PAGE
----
Magazine article Variety

HanWay's 'Minamata' Tells Story Behind Environmental Disaster

Magazine article Variety

HanWay's 'Minamata' Tells Story Behind Environmental Disaster

Article excerpt

THE SLEEPY JAPANESE town of Minamata was the scene of one of the world's greatest environmental disasters when it was poisoned by mercury in the 1970s. It was also the setting for a groundbreaking international treaty designed to control use of the deadly metal.

U.K. sales agent HanWay Films will use its platform at FilMart to unveil updates on "Minamata," its drama-thriller about the celebrated photographer W. Eugene Smith. His images from the toxic town gave the eco-disaster a heartbreaking human dimension, and put reckless big business on front pages around the world.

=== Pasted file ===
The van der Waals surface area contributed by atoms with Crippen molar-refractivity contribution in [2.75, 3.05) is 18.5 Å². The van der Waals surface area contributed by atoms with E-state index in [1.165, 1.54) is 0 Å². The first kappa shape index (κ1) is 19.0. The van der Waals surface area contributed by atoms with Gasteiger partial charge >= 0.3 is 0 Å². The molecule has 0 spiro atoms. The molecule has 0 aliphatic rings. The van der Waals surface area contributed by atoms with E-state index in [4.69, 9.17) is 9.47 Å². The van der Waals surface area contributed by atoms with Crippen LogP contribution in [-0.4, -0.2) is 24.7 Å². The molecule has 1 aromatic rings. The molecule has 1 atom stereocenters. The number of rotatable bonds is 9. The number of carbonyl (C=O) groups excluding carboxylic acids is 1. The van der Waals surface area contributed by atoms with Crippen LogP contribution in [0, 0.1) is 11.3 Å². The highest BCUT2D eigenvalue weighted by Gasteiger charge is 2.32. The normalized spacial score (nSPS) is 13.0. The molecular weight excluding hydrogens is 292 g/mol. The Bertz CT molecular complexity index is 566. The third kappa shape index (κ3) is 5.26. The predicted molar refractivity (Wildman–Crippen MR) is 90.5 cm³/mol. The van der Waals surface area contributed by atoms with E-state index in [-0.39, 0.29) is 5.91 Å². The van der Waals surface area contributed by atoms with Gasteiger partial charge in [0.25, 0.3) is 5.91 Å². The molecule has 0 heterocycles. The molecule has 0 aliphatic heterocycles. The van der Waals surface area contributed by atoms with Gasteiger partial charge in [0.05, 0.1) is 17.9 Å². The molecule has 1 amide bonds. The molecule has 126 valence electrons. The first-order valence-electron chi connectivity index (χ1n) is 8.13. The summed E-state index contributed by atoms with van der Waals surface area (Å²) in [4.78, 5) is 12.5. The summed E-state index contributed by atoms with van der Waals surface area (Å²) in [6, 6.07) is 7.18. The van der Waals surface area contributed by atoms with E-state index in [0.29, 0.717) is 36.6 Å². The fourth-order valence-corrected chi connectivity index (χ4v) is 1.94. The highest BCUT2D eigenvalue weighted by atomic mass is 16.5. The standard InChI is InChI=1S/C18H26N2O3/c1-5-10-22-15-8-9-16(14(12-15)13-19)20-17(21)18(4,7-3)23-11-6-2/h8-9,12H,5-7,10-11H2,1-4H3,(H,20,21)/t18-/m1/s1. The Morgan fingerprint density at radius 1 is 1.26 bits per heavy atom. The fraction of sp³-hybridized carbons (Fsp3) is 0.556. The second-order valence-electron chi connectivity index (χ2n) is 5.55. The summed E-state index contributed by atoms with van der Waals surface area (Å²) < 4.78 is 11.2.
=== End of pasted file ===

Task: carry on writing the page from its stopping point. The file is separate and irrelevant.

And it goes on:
Johnny Depp stars as Smith, a colorful character who was a celebrated WWII photographer and later became close to jazz great Thelonious Monk. Smith ventured to Minamata near the end of his life, accompanied by his Japanese wife Aileen Mioko Smith.

"At that point, Gene [Smith] was about to give up. He wasn't sure it was worth it, but when he got to Minamata, not only did he find a story to tell, he was able to help. It was redemptive, a late life reawakening," said director Andrew Levitas.

"Smith is a unique protagonist. He had a unique way of looking at the world, he was someone who could edit and art direct his own universe, even when walking down the street ... he carried everything with him, and while in Minamata embedded himself completely in their world."

Smith's exceptional professional abilities, and his chameleon-like personality, may have been what drew Depp to the story. …

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